The World Bank and the International Monetary Fund are to pull their staff out of Iraq after the devastating bomb attack on the UN headquarters in Baghdad, a US official said on Wednesday.
Both organisations are key players in efforts by the US-led coalition running Iraq to rebuild its shattered economy.
The institutions, which had sent assessment teams to Iraq to start the process, are expected to lend billions of dollars to help kickstart the country's banking system and get the economy functioning again.
The attack has sent shockwaves around the Middle East and Asia, further disrupting US efforts to recruit more foreign peacekeepers, diplomats said on Wednesday. Some countries that had been considering sending peacekeeping troops to Iraq — such as India and Pakistan — might heighten their reluctance after the bomb blast, analysts said.
Government leaders in several countries approached by the US to contribute troops have sought a UN resolution authorising troop deployments. But some US officials have speculated that such requests are delaying tactics, as potential participants assess the security situation.
The US on Wednesday sought to play down the attack's impact on security in Iraq. "The security problem now has got a terrorist dimension, which is new, but the rest of the security is basically in better shape than it was three months ago," said Paul Bremer, the US administrator.
"It is true that we're taking some casualties among the coalition forces, but that's largely coming from a small group of bitter-enders," Mr Bremer told CBS.
Kofi Annan, the UN secretary general, also sought to present a determined front on Wednesday, saying the UN would continue its work in Iraq despite the loss of several of its staff in the explosion, including Sergio Vieira de Mello, its top representative there. "We will not be intimidated," he said in Stockholm.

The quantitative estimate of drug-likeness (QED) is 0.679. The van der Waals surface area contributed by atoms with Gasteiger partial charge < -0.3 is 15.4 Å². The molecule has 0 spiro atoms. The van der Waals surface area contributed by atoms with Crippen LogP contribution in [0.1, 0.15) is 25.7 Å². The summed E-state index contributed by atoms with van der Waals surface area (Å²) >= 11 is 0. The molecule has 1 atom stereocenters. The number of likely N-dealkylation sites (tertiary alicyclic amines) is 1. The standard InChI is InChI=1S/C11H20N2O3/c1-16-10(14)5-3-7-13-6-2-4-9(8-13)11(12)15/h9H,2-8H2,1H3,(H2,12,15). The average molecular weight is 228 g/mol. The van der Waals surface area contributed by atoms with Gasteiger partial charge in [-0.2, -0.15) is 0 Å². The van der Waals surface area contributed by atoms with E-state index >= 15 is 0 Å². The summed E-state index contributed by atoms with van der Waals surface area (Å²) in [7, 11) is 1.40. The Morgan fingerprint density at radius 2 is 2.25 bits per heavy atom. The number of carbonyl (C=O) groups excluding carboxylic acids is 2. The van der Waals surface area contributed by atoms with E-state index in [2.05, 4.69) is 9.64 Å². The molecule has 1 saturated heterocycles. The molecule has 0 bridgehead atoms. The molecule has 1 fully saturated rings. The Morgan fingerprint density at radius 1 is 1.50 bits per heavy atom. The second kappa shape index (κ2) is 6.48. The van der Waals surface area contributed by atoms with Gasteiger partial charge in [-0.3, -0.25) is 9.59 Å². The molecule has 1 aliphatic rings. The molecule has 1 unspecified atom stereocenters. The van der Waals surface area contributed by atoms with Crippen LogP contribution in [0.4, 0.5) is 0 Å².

The bombing could have the most political impact on General Pervez Musharraf, Pakistan's pro-US military ruler, who has decided to seek a parliamentary vote on whether to send about 12,000 troops to Iraq.
Pakistani officials said the decision to refer the matter to parliament, rather than simply order peacekeepers in, is a shift for Gen Musharraf, who faces growing pressure to rebuff US requests.
However, Tayyip Erdogan, Turkey's prime minister, remains committed to pushing approval for a peacekeeping force of up to 30,000 troops through parliament.
Jack Straw, the British foreign secretary who is travelling to the UN headquarters in New York today, said the US and UK were "open-minded" about a new resolution expanding the UN's mandate. US officials, however, have indicated that they are not enthusiastic about handing security operations over to the UN.
Additional reporting by Metin Munir in Istanbul and Edward Luce in New Delhi.news.ft.com/servlet/ContentServer?pagename=FT.com/StoryFT/FullStory&c=StoryFT&ciE-mail this article